A new national study confirms what Charlotte-Mecklenburg Schools already knew too many children are coming to school hungry and thats taking a toll on their academic performance.
The survey of 1,000 kindergarten through 8th grade educators found that 73 percent of teachers and 87 percent of principals say they teach or see students at school on a regular basis who are hungry. Half the teachers surveyed by the philanthropic group No Kids Hungry tagged hunger as a serious classroom issue one that affects not only academic achievement but behavior too.
This past June, the CMS school board voted to get aggressive in tackling the matter by providing breakfast at no cost to all students. The Universal Breakfast program is available to all students regardless of household income this school year.
Making breakfast available and universal tackles obstacles that educators in the recent study say hinder getting children the nourishment they need to learn. Those who qualify for free or reduced-price meals at school often dont do so because of the stigma attached to the free meals.
Breakfast is a particularly important meal because it helps students get a good start each day to concentrate and learn. Research nationally has shown that eating breakfast is linked to fewer absences, higher academic achievement and increased graduation rates.
CMS Superintendent Heath Morrison put it well when he recommended the universal breakfast: Coming to school hungry can hurt a students chances of success. Its important for schools to help the whole child and Universal Breakfast will help us do that more effectively. While we rely on many outside organizations to help provide a wide range of wraparound support, providing breakfast is something our schools can do for children.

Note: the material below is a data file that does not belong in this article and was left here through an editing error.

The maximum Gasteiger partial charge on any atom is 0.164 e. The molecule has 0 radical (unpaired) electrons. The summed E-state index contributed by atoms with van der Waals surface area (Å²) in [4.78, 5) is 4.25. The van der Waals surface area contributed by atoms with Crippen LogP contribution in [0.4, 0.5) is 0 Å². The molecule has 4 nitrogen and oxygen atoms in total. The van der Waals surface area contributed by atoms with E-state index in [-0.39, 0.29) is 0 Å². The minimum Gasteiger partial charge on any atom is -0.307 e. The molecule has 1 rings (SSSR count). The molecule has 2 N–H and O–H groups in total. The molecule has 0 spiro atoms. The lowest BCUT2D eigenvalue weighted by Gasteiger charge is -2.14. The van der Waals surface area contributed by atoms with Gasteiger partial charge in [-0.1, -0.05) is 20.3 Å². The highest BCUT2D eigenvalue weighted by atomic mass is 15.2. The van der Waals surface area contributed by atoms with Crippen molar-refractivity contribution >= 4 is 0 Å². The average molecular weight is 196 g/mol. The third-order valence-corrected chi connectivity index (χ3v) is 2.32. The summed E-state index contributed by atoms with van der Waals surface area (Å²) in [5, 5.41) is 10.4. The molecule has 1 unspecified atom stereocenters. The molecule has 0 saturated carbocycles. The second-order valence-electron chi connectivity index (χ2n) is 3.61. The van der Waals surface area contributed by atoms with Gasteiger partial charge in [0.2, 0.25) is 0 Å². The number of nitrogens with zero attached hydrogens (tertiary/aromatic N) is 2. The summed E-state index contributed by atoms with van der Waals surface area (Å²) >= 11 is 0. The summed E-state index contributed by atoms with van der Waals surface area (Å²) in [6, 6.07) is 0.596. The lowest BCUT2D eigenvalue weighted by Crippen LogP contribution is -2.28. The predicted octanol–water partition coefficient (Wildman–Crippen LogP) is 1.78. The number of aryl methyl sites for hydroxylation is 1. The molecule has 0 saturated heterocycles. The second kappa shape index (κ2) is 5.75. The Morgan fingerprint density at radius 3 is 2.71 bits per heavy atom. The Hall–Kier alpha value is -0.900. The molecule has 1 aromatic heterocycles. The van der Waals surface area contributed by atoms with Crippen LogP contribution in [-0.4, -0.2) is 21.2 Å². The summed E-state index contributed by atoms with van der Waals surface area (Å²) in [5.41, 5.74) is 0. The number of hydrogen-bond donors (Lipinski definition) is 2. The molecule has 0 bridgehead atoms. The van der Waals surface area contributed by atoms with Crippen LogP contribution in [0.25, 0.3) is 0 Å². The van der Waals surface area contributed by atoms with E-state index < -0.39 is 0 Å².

For CMS, that move could be transformative for a lot of children. More than half 54 percent of all CMS students are classified as economically disadvantaged students.
Nationwide, 21 million low-income students eat free or reduced price school lunches. But only half that number eat a school breakfast. To boost that number, several schools are trying to remove the stigma by providing a morning meal in class while the teacher takes roll and prepares the class for learning. The results have been notable. With the Breakfast after the Bell program, 76 percent of teachers saw improved concentration; 57 percent saw increased attendance; 54 percent saw discipline problems drop.
Nationally, districts in Hillsborough (Tampa), and Miami-Dade in Florida, New York City and Baltimore have successfully launched and sustained free universal-breakfast programs.
More N.C. school systems, including the states public charter schools, should ensure that such meals are available.
It is shameful that so many children and the numbers are growing in this country, a land of plenty, go hungry. But as Morrison wisely noted, something can be done about this issue at our schools. If communities truly want to give all children the best chance to succeed in life, enabling and urging schools to provide healthy and free breakfasts to students is a good starting point.
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